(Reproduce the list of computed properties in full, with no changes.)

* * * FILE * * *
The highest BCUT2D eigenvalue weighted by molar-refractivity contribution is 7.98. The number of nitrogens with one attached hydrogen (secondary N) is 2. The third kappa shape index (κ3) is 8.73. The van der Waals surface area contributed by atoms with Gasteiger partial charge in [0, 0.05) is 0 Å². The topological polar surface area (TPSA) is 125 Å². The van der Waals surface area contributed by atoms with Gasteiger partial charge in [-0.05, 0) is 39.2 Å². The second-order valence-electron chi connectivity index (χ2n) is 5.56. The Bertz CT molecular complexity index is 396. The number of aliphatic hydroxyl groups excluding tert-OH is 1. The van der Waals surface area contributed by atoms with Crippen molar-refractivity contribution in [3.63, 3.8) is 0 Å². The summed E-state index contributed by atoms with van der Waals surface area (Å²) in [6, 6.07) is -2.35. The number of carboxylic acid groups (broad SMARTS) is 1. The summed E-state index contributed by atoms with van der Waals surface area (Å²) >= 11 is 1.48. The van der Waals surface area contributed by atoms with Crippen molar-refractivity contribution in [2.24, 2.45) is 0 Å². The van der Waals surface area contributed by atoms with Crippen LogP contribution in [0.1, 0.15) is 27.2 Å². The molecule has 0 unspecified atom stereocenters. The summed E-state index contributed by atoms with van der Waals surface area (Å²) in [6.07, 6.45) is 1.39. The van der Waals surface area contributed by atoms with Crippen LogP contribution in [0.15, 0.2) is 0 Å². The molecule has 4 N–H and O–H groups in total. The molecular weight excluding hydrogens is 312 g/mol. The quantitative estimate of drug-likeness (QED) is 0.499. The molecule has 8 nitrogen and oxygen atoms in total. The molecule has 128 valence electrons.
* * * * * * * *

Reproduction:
The highest BCUT2D eigenvalue weighted by molar-refractivity contribution is 7.98. The number of nitrogens with one attached hydrogen (secondary N) is 2. The third kappa shape index (κ3) is 8.73. The van der Waals surface area contributed by atoms with Gasteiger partial charge in [0, 0.05) is 0 Å². The topological polar surface area (TPSA) is 125 Å². The van der Waals surface area contributed by atoms with Gasteiger partial charge in [-0.05, 0) is 39.2 Å². The second-order valence-electron chi connectivity index (χ2n) is 5.56. The Bertz CT molecular complexity index is 396. The number of aliphatic hydroxyl groups excluding tert-OH is 1. The van der Waals surface area contributed by atoms with Crippen molar-refractivity contribution in [3.63, 3.8) is 0 Å². The summed E-state index contributed by atoms with van der Waals surface area (Å²) in [6, 6.07) is -2.35. The number of carboxylic acid groups (broad SMARTS) is 1. The summed E-state index contributed by atoms with van der Waals surface area (Å²) >= 11 is 1.48. The van der Waals surface area contributed by atoms with Crippen molar-refractivity contribution in [2.24, 2.45) is 0 Å². The van der Waals surface area contributed by atoms with Crippen LogP contribution in [0.1, 0.15) is 27.2 Å². The molecule has 0 unspecified atom stereocenters. The summed E-state index contributed by atoms with van der Waals surface area (Å²) in [6.07, 6.45) is 1.39. The van der Waals surface area contributed by atoms with Crippen LogP contribution in [0.15, 0.2) is 0 Å². The molecule has 4 N–H and O–H groups in total. The molecular weight excluding hydrogens is 312 g/mol. The quantitative estimate of drug-likeness (QED) is 0.499. The molecule has 8 nitrogen and oxygen atoms in total. The molecule has 128 valence electrons.